Tag Archives: 12 days of love letter writing

We’re broken, Pink. We’re full on broken.

ps i love you mailbox

[part one]

Some days, I wonder if you can send Christmas cards to heaven. Mine are sitting shrink wrapped on my coffee table, ready to be signed, sealed & delivered.

I’m yours. I hope you know that. I am yours.

I’d like to send him a Christmas card so he knows where to find me now, amidst all the clutter & chaos of shoppers & savings & sweaters & red Starbucks cups.

I am here.

I want to believe he cares: I have newness in my life brighter than the evergreen tree in Rockefeller Plaza and he cares. Right? Right? Of course he cares.

Instead, I am the person he could learn to love again if Pink pinned him up against a wall and said, “Come here. Come here and just give me a reason, just a little one’s enough, why you stopped loving me?”

We’re broken, Pink. We’re full on broken.

[part two]

I love sending Christmas cards. In the weeks after the mailman unloads the blue express drop box across the street from my apartment, I imagine them being stuffed into mail crates and the backs of trucks & vans before finally, finally landing in someone’s hands.

Most of the people I send Christmas cards to don’t spot me squeezing oranges in the grocery store on Saturday mornings. They haven’t watched my hair grow out. They don’t know where I work or what socks I wear when the temperature dips too deep.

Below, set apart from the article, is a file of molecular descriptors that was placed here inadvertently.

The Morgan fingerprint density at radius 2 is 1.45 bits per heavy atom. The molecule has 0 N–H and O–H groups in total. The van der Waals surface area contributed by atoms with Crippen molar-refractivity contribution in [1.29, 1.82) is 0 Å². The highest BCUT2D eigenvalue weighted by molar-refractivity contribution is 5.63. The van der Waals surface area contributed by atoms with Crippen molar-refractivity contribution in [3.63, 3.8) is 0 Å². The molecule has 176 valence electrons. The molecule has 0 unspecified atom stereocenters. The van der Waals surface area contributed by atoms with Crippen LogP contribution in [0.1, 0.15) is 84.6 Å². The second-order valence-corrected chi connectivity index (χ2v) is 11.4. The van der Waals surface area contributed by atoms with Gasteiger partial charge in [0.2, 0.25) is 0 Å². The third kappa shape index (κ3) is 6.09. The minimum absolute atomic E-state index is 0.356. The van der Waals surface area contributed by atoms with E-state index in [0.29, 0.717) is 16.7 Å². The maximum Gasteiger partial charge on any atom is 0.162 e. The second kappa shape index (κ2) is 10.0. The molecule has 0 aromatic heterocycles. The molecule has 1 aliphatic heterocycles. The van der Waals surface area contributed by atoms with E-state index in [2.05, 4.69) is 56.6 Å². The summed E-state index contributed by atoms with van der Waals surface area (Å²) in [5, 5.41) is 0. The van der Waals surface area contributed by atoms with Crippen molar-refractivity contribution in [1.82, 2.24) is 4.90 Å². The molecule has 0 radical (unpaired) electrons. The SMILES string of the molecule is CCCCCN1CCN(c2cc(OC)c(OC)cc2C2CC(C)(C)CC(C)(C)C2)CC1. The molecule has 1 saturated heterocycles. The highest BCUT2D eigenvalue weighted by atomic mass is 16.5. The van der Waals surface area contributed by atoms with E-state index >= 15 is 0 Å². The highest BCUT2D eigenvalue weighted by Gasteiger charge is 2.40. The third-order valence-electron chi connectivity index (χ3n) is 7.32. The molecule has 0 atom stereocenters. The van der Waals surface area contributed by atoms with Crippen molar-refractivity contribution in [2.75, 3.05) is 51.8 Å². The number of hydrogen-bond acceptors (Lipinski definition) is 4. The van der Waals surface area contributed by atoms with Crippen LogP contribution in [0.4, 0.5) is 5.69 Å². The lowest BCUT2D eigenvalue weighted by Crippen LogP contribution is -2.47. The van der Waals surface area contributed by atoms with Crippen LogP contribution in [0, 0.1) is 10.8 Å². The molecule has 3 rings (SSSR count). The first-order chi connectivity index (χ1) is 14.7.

But they loved me once. We once swapped stories in my kitchen with the light dimmed over the table. We once dished ice cream into bowls or screamed at football games or danced on the bay window in my family room.

We knew each other then. And so they get a Christmas card.

 [part three]

This holiday season always hits me like the only house in the neighborhood without Christmas lights or a fir tree in the family room. It hits me like a family room without a family.

For some, it’s time for togetherness. For me, the loneliness of loss starts to sync itself up with my iPhone calendar: one funeral here, another one there. Let me pencil you in as soon as I’m done crunching the cemetery gravel beneath my heels.

In the weeks between Thanksgiving & Christmas, I write love letters to strangers. One organization always warms my heart: More Love Letters. This year, I’ll spend 12 days finding the words for people who need it most. Like me, they’ve lost something or someone or some hope at a time when the bright lights are dotting their cul-de-sacs and stringing their streets.

It’s my way of sending them a Christmas card. Maybe, maybe I can’t ship one to heaven. He won’t have my return address printed and propped up on his mantel.

He can find me here. He can find me if he wants to.

I hope he knows, deep down, that I’m still his. And on days like today, when the jolly songs start playing & the lines at Target start growing, I remember him.

I remember him & know, sure as ever, that even if he’ll never step foot inside my new life, he can find me any time he wants.

This hole you're in? It's not so mighty.